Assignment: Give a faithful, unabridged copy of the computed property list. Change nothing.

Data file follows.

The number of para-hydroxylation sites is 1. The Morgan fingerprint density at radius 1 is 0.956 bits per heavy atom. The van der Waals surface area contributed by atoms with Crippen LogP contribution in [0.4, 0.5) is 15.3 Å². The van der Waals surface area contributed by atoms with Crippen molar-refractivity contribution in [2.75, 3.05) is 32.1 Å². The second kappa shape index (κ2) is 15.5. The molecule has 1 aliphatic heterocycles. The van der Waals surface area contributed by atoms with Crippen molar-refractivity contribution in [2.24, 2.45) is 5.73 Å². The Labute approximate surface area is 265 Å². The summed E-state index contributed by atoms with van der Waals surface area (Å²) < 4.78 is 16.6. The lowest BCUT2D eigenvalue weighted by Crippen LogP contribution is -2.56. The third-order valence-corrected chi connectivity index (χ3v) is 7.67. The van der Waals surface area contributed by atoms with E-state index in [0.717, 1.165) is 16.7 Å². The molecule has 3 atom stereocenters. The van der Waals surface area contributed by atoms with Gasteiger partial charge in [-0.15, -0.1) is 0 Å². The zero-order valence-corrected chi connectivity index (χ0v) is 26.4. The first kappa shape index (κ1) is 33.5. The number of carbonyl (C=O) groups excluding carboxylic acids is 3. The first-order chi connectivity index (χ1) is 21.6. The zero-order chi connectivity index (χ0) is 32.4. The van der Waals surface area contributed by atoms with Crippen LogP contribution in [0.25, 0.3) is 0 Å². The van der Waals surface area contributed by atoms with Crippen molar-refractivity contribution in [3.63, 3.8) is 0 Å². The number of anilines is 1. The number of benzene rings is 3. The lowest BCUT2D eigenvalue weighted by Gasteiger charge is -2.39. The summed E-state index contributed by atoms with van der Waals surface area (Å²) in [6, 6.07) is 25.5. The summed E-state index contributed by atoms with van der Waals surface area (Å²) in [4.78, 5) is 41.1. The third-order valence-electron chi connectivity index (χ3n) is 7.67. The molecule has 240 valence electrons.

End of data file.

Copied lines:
The number of para-hydroxylation sites is 1. The Morgan fingerprint density at radius 1 is 0.956 bits per heavy atom. The van der Waals surface area contributed by atoms with Crippen LogP contribution in [0.4, 0.5) is 15.3 Å². The van der Waals surface area contributed by atoms with Crippen molar-refractivity contribution in [2.75, 3.05) is 32.1 Å². The second kappa shape index (κ2) is 15.5. The molecule has 1 aliphatic heterocycles. The van der Waals surface area contributed by atoms with Crippen molar-refractivity contribution in [2.24, 2.45) is 5.73 Å². The Labute approximate surface area is 265 Å². The summed E-state index contributed by atoms with van der Waals surface area (Å²) < 4.78 is 16.6. The lowest BCUT2D eigenvalue weighted by Crippen LogP contribution is -2.56. The third-order valence-corrected chi connectivity index (χ3v) is 7.67. The van der Waals surface area contributed by atoms with E-state index in [0.717, 1.165) is 16.7 Å². The molecule has 3 atom stereocenters. The van der Waals surface area contributed by atoms with Gasteiger partial charge in [-0.15, -0.1) is 0 Å². The zero-order valence-corrected chi connectivity index (χ0v) is 26.4. The first kappa shape index (κ1) is 33.5. The number of carbonyl (C=O) groups excluding carboxylic acids is 3. The first-order chi connectivity index (χ1) is 21.6. The zero-order chi connectivity index (χ0) is 32.4. The van der Waals surface area contributed by atoms with Crippen LogP contribution in [0.25, 0.3) is 0 Å². The van der Waals surface area contributed by atoms with Crippen molar-refractivity contribution in [3.63, 3.8) is 0 Å². The number of anilines is 1. The number of benzene rings is 3. The lowest BCUT2D eigenvalue weighted by Gasteiger charge is -2.39. The summed E-state index contributed by atoms with van der Waals surface area (Å²) in [6, 6.07) is 25.5. The summed E-state index contributed by atoms with van der Waals surface area (Å²) in [4.78, 5) is 41.1. The third-order valence-electron chi connectivity index (χ3n) is 7.67. The molecule has 240 valence electrons.